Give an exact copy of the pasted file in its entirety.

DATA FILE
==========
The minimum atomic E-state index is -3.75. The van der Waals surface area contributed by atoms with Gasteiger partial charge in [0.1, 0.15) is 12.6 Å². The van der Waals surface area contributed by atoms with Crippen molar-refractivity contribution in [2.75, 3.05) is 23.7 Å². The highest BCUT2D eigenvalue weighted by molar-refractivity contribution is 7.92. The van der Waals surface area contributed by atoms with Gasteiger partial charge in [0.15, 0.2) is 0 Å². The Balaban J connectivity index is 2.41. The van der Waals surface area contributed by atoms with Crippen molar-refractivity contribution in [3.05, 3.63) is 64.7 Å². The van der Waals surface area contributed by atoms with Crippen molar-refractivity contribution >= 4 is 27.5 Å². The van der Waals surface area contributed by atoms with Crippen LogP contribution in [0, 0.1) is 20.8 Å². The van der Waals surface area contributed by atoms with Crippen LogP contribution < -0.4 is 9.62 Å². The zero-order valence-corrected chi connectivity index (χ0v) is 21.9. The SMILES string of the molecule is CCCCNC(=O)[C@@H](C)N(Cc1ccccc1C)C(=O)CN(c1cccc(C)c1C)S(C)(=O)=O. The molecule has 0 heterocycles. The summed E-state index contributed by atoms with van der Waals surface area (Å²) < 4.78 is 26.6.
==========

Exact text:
The minimum atomic E-state index is -3.75. The van der Waals surface area contributed by atoms with Gasteiger partial charge in [0.1, 0.15) is 12.6 Å². The van der Waals surface area contributed by atoms with Crippen molar-refractivity contribution in [2.75, 3.05) is 23.7 Å². The highest BCUT2D eigenvalue weighted by molar-refractivity contribution is 7.92. The van der Waals surface area contributed by atoms with Gasteiger partial charge in [0.15, 0.2) is 0 Å². The Balaban J connectivity index is 2.41. The van der Waals surface area contributed by atoms with Crippen molar-refractivity contribution in [3.05, 3.63) is 64.7 Å². The van der Waals surface area contributed by atoms with Crippen molar-refractivity contribution >= 4 is 27.5 Å². The van der Waals surface area contributed by atoms with Crippen LogP contribution in [0, 0.1) is 20.8 Å². The van der Waals surface area contributed by atoms with Crippen LogP contribution < -0.4 is 9.62 Å². The zero-order valence-corrected chi connectivity index (χ0v) is 21.9. The SMILES string of the molecule is CCCCNC(=O)[C@@H](C)N(Cc1ccccc1C)C(=O)CN(c1cccc(C)c1C)S(C)(=O)=O. The molecule has 0 heterocycles. The summed E-state index contributed by atoms with van der Waals surface area (Å²) < 4.78 is 26.6.